After You Died
The print and online journals where poems by Gwendolyn Jensen have appeared include Amethyst Arsenic, Beloit Poetry Journal, The Comstock Review, Harvard Review, The Malahat Review, Measure, Nashville Review, Salamander, Sanskrit, and Valparaiso Poetry Review.
After spending many years in academia, Gwendolyn retired from the presidency of Wilson College in 2001. She now lives in Cambridge, Massachusetts, with her husband and serves as a board member of Off the Grid Press, a press for poets over sixty. Birthright, her first book, was published by Birch Brook Press in a letterpress edition (with a second printing in 2012).
But of course I didn't know you had died, not right away.
I was at a meeting, drove home, and Father told me, and we
embraced for you, and for each other. We had to go to you,
we had to arrange for what was left. The woman who cleaned
for us arrived, and I was abrupt with her when she asked a
question about her day's work. Our daughter died, I said,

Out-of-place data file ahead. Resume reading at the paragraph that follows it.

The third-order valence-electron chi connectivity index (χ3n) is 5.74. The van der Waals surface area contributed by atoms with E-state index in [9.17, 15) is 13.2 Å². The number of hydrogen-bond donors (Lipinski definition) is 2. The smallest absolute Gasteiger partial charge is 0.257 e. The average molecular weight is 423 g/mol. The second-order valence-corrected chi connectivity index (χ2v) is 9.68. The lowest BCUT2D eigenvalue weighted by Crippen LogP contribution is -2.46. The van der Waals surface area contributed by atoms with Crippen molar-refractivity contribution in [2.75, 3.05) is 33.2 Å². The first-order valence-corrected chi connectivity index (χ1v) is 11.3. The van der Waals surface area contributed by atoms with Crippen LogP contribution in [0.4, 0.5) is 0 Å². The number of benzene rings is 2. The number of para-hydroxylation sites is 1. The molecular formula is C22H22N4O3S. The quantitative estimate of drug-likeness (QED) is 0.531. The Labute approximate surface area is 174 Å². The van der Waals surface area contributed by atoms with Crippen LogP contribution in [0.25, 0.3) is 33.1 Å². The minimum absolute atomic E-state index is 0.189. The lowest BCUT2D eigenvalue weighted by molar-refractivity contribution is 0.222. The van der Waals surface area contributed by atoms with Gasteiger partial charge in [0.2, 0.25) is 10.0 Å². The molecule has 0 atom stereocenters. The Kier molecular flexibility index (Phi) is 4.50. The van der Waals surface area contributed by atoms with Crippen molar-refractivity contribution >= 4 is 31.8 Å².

and we must go now. We flew to you, to your house. We
had spoken the night before. The pain had moved into your
brain you said, it hurt so much. Did you plan your death?
Or did you let death come to you? And where were you?
What happens when a person dies? You were at the morgue.
And did we want to see you? No, we did not. I hope you
do not mind. It was just an automatic response, a reflex really,
but you must have been cold by then, and even sick you were
so very warm. And then we went to bed, the bed where you
had died the night before. A friend had washed the sheets and
made it up again. When you bought this little house you told
us you were startled on your first night to see the bedroom
ceiling full of stars, a luminescence that held the light of day.
And so we slept, full of thought, and overhead a field of stars.